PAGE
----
Apple patent application reveals smart ionic wind generator cooling system

“Yesterday, the US Patent & Trademark Office published a patent application from Apple that revealed their intent to reinvent a cooling system that is known in the industry as an ionic wind generator,” Jack Purcher reports for Patently Apple.

“This type of cooling system doesn’t use a fan or heat sink,” Purcher reports. “The problem with the current design however, is that it’s only able to cool limited areas within a computer or device.”

Purcher reports, “Apple’s reinvention of the ionic wind generator will allow the system to use specialty sensors and mechanisms to redirect cool air to various areas within a computer or device, as needed. This means that it could simultaneously cool down the CPU, GPU and other components such as batteries (in the case of iOS devices and the MacBook), transformers, storage devices, and other components. Yet if the GPU or any other component isn’t being used, the system won’t waste energy trying to cool down what’s not necessary. Just think of it as a ‘smart’ cooling system.”

Much more, including Apple’s patent application illustrations, in the full article here.

23 Comments

    1. Help me out with the science here please. How is nitrogen ionized to produce ozone? Also, I am not aware that ozone exists in any other form than a gas at normal temperatures and pressures found in our atmosphere.

      I have found that many people don’t like what they don’t understand. Could it be that one of us is in that category?

      1. Well, it’s the ionized Oxygen that’s creating the Ozone, not Nitrogen. It’s been a while since high school chemistry, but if I remember correctly, ionization creates an imbalance in the number number electrons, creating positive and negatively charged O₂ and O₁ molecules (also called ions), and the positive and negative attraction helps create molecular bonds to form O₃ Ozone molecules. Nitrogen and Oxygen ions might also form molecular bonds, that could result in N₂O. Nitrous Oxide is harmless in small amounts, and a lot of fun in large quantities, which is why it’s also known as laughing gas. I’m more concerned about the Ozone because it’s toxic and smells bad.

        I was doing some research in consumer air purifiers before purchasing one, and learned that air purifiers that ionized the air created varying amounts of Ozone, which is toxic at ground level. It seems like this cooling system would have the exact same problem.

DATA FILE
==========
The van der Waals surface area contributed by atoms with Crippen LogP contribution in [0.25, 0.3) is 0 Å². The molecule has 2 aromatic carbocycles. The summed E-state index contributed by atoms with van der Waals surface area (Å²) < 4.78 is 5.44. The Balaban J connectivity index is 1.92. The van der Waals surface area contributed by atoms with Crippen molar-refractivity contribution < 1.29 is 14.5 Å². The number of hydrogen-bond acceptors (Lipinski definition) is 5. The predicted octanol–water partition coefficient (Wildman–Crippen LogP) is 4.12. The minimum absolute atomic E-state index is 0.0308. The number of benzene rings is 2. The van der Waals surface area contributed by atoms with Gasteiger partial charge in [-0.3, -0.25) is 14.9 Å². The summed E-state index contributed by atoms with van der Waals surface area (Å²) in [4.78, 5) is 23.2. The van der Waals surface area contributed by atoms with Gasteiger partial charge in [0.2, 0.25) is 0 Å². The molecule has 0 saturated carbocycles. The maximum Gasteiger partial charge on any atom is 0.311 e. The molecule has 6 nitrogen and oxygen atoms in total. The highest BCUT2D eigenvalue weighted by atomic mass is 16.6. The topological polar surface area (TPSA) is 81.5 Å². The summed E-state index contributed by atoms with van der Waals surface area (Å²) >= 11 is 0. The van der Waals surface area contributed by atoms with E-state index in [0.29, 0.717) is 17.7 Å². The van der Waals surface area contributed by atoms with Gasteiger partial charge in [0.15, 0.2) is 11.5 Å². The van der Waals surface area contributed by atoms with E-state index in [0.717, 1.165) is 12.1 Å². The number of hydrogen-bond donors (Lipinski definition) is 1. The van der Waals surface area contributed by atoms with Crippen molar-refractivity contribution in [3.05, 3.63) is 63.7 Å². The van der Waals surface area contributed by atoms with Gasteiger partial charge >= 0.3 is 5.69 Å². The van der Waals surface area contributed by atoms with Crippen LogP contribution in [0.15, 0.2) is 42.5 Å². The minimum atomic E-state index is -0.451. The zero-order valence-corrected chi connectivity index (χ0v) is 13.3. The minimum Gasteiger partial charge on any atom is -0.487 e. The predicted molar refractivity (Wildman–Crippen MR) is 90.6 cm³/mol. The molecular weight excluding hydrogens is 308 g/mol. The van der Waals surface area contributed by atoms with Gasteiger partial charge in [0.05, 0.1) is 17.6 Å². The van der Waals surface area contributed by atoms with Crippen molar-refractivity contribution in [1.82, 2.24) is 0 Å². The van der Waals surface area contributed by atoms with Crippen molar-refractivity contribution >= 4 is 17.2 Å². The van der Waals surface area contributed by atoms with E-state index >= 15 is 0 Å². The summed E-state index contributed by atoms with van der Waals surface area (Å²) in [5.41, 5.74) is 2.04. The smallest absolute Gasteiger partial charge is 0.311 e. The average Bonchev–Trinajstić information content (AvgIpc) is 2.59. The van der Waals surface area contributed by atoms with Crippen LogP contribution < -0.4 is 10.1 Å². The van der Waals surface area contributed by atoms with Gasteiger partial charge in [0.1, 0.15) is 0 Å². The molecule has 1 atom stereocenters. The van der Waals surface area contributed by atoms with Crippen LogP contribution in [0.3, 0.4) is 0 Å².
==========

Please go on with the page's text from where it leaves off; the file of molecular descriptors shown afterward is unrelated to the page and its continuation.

2. “Ionization” in this patent refers to adding a charge to the air, not breaking down/reforming the molecules. We’re talking about static electricity, like you get with wool sweaters or rubbing your feet on the carpet.

      I’m guessing the only reason the patent mentions nitrogen and oxygen is that those elements make up 98+% of the air.

      1. If you ionize the air, you get charged particles (ions), which are not stable. Electrons tend to jump from negative charged ions to positive charged ions to remove the charge. This can create static electricity or lightning, like you say, but it can also create ionic bonds like the ones that hold Oxygen ions together in Ozone molecules.

        The machine ionizing air is not trying to create molecular bonds, or static electricity for that matter, but ionic bonding and electricity are inevitable consequences of ionizing air.

        1. Or you could just admit that you over-reacted when you said “If a machine is ionizing Oxygen and Nitrogen from the air, it’s probably going to leak Ozone gas.” This method of cooling will not be energetic enough to produce a meaningful amount of ozone. Don’t forget that ozone is highly reactive. Any method, which made a meaningful amount of ozone inside of a computer, would corrode vital components.

          There is a web site where they talk about ozone generation using a corona discharge: “Since 85% to 95% of the electrical energy supplied to a corona discharge ozone generator produces heat, some method for heat removal is required.” Obviously Apple is not going to use something like this, as it defeats the purpose of a cooling system.

        2. Rather than get bogged down in this argument, let me point out: “Negative-ion air generators usually don’t produce much ozone and there is evidence that negative ions do clean the air and may provide health benefits.” So unless you have evidence that this patent would use a method that would produce (the same amount or) more ozone than the typical negative-ion air generator, there is little to fear.

          1. You’re right, it probably won’t generate that much ozone. There are consumer protection laws preventing the sale of any appliance that generate “unsafe” amounts of ozone.

            But, I still don’t like the idea of having anything in my living space that generates a meaningful amount of ozone. I’d prefer a completely pollutant-free cooling system if possible.

    3. do you use fly spray, deodorant, cleaners etc around your house? These are far more dangerous than small amounts of ozone. So are the insecticides and pesticides you eat on your fruit, the MSG in the packaged food and the thousands of chemicals in coffee.
      Ozone is used in water filtration in USA in some places and you breathe it in after a storm.
      Microscopic amounts of ozone possibly created by a phone? Meh

  1. This is a good idea. Fans will still be needed but, this could help reduce the frequency or speed/noise from the fans.

    Apple can also kidnap Dvorak and experiment on the gas bag to figure out how he can move massive amounts of air on a constant basis. Perhaps a biological technology gleaned from Jaba the Hut himself can be utilized? LOL

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